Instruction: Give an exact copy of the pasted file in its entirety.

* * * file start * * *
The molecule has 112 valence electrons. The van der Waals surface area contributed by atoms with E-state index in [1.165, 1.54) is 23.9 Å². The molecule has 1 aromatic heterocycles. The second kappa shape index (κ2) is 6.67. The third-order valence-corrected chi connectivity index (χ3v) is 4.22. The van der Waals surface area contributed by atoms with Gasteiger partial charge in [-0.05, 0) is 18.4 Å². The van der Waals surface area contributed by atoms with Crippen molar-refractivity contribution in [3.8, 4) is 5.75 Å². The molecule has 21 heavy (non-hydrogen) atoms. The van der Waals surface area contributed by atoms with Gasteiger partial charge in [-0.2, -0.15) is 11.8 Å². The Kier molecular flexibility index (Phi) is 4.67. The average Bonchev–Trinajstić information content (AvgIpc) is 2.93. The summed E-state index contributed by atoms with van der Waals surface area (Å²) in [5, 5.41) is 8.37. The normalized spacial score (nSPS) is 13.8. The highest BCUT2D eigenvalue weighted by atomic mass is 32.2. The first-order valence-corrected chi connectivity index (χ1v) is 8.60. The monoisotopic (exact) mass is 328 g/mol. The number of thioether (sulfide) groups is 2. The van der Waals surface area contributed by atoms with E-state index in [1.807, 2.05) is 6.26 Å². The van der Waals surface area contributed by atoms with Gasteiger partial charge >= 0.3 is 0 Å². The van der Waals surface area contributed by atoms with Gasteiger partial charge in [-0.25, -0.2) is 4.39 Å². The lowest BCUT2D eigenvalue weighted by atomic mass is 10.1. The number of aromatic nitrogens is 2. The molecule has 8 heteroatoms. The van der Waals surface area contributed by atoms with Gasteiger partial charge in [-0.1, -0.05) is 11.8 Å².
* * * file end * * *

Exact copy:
The molecule has 112 valence electrons. The van der Waals surface area contributed by atoms with E-state index in [1.165, 1.54) is 23.9 Å². The molecule has 1 aromatic heterocycles. The second kappa shape index (κ2) is 6.67. The third-order valence-corrected chi connectivity index (χ3v) is 4.22. The van der Waals surface area contributed by atoms with Gasteiger partial charge in [-0.05, 0) is 18.4 Å². The van der Waals surface area contributed by atoms with Crippen molar-refractivity contribution in [3.8, 4) is 5.75 Å². The molecule has 21 heavy (non-hydrogen) atoms. The van der Waals surface area contributed by atoms with Gasteiger partial charge in [-0.2, -0.15) is 11.8 Å². The Kier molecular flexibility index (Phi) is 4.67. The average Bonchev–Trinajstić information content (AvgIpc) is 2.93. The summed E-state index contributed by atoms with van der Waals surface area (Å²) in [5, 5.41) is 8.37. The normalized spacial score (nSPS) is 13.8. The highest BCUT2D eigenvalue weighted by atomic mass is 32.2. The first-order valence-corrected chi connectivity index (χ1v) is 8.60. The monoisotopic (exact) mass is 328 g/mol. The number of thioether (sulfide) groups is 2. The van der Waals surface area contributed by atoms with E-state index in [1.807, 2.05) is 6.26 Å². The van der Waals surface area contributed by atoms with Gasteiger partial charge >= 0.3 is 0 Å². The van der Waals surface area contributed by atoms with Gasteiger partial charge in [-0.25, -0.2) is 4.39 Å². The lowest BCUT2D eigenvalue weighted by atomic mass is 10.1. The number of aromatic nitrogens is 2. The molecule has 8 heteroatoms. The van der Waals surface area contributed by atoms with Gasteiger partial charge in [-0.1, -0.05) is 11.8 Å².